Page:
God bless Jessica, and John’s minds, so that they make good decisions and choices.

God bless Jessica and John’s bodies so that they grow strong and healthy and safe.

God bless Jessica and John’s spirit so that they know the love of God and others. Amen.

It is said that the only thing that prepares you for marriage, is marriage.  It will not always be easy, but more often it will be better than you could have imagined. Every day you will make choices about what kind of person you want to be and the kind of relationship you will continue to build with God and each other.

A marriage is made of moments. When you string them all together, you get a picture of a life built together. A marriage is not made, once and for all, when the I-dos are exchanged. A marriage is constantly being recreated; it is always in the process of becoming.

In your becoming, take time for solitude—pursuing your individual passions knowing you are always supported by the other. Listen with the ear of the heart, as St. Benedict writes, listening to each other’s words but also to what lies between the words, seeking to understand the silence too.

May you be patient with each other, keeping a sense of humor, apologizing, and forgetting quickly.

May you be a joyful giver and treat each hour as the rarest gift with gratitude for each other. May you build traditions and rituals that are uniquely yours as a couple.

May you have a marriage that embraces all seasons.

God Bless Jessica’s mind, body, and spirit.

God Bless John’s mind, body, and spirit.

God Bless the marriage of John and Jessica. Amen

Family was an important part of the wedding ceremony and weekend. Both dads and John’s brother shared toasts and the mothers shared a blessing.

A reading from Romans 12: 9-18, instruction for sharing love and hospitality both in marriage and in community, was followed by a message from Joyce.  Friends and family were asked to participate in a community vow, agreeing to love and support John and Jessica in their marriage, offering them love and friendship.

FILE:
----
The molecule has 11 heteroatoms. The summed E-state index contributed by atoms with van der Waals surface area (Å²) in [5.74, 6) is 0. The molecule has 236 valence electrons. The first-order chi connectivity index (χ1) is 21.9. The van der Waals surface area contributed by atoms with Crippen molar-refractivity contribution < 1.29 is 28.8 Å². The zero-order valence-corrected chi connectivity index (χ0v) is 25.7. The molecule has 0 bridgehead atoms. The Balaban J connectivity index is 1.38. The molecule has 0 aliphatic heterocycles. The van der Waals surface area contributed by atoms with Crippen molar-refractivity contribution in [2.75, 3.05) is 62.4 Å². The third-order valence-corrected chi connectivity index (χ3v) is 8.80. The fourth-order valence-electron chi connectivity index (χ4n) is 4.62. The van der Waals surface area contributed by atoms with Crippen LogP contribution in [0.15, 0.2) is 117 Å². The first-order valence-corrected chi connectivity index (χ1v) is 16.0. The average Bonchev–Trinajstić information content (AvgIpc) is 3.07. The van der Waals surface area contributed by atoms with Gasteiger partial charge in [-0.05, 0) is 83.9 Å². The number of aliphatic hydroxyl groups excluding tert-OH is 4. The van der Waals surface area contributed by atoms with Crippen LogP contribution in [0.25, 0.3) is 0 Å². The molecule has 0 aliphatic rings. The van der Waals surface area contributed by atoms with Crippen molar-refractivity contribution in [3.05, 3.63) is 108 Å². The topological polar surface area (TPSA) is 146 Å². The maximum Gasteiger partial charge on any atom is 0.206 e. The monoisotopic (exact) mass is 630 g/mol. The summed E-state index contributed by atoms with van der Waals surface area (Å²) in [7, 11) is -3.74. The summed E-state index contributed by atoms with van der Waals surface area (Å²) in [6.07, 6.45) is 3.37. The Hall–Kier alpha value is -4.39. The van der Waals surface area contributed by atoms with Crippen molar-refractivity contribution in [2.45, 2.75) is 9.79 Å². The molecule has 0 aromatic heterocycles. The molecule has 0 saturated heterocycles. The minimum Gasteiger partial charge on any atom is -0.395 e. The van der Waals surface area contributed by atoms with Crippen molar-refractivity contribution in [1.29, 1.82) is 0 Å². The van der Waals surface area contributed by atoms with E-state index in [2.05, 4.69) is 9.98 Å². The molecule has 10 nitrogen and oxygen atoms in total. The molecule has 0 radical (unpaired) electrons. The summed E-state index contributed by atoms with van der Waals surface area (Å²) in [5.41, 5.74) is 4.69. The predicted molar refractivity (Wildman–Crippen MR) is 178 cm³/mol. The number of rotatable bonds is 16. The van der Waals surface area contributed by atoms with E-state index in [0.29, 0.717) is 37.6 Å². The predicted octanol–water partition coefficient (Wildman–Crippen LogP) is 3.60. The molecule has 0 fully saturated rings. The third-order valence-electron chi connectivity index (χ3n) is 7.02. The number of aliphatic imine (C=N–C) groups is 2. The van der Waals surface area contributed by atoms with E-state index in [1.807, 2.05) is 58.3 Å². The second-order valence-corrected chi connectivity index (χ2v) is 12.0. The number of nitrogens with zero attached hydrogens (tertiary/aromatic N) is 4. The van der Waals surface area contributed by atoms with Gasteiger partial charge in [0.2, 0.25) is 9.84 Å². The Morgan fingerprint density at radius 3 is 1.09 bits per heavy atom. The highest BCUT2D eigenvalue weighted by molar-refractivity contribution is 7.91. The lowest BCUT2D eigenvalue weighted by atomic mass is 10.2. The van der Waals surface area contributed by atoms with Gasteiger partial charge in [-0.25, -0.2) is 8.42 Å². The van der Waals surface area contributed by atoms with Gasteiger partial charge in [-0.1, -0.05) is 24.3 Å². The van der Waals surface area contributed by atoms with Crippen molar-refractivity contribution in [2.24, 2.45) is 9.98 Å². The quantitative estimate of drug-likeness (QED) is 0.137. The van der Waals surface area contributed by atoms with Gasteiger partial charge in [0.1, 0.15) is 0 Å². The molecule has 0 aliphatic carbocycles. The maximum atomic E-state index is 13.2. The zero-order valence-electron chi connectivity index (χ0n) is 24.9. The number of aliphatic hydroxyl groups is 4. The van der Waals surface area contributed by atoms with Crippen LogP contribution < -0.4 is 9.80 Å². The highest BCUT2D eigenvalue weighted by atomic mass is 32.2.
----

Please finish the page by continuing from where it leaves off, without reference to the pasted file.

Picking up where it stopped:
This community vow mirrors the importance of The Rule of St. Benedict, written 1500 years ago as a guide for those who desired a spiritual life of prayer and work, learning to love others as Christ. It was not a guide for individual pursuits, but for living in community. It is a given that the community is important, an integral part of growing in holiness and happiness. John and Jessica see clearly that they have the support of friends and family, that they are part of a community that they will also share their gifts and hospitality with. This was followed by a moment of silent prayer for their marriage.

“The words community and communicate share the same Latin root. They are related by root to another word, compassion, which means to “suffer with”, or more loosely, to “walk beside.”

Judith Valente, How to Live: What the Rule of St. Benedict Teaches Us About Happiness, Meaning and Community.

John and Jessica have created a community that will walk beside them, people they have known all their life as well as those who they have met along the way. As a couple, they will continue to gather new friends as well. My husband gave a nod during his toast to all those in John and Jessica’s community who have helped them become who they are:

When you raise your kid, you hope to instill your hopes, dreams, and values in them and that when they go out into the world, they make all the right choices and remember the way they were raised. Lots of people have told Jodi and I what a great job we did in raising our daughter. That is partially true, but I think we learn and form who we are from those around us. Jessica and John have had many positive role models in their lives. They have taken a little bit of each one of those people to become who they are today. So, when people tell me, you did a great job in raising your daughter, it has as much to do with all the relationships she had with others. I want to thank everyone for helping me raise my daughter. Everyone here can take credit for the beautiful person she is today. Many can take credit for John being a kind, loving and caring person. They are who they are today because of all the people in their life.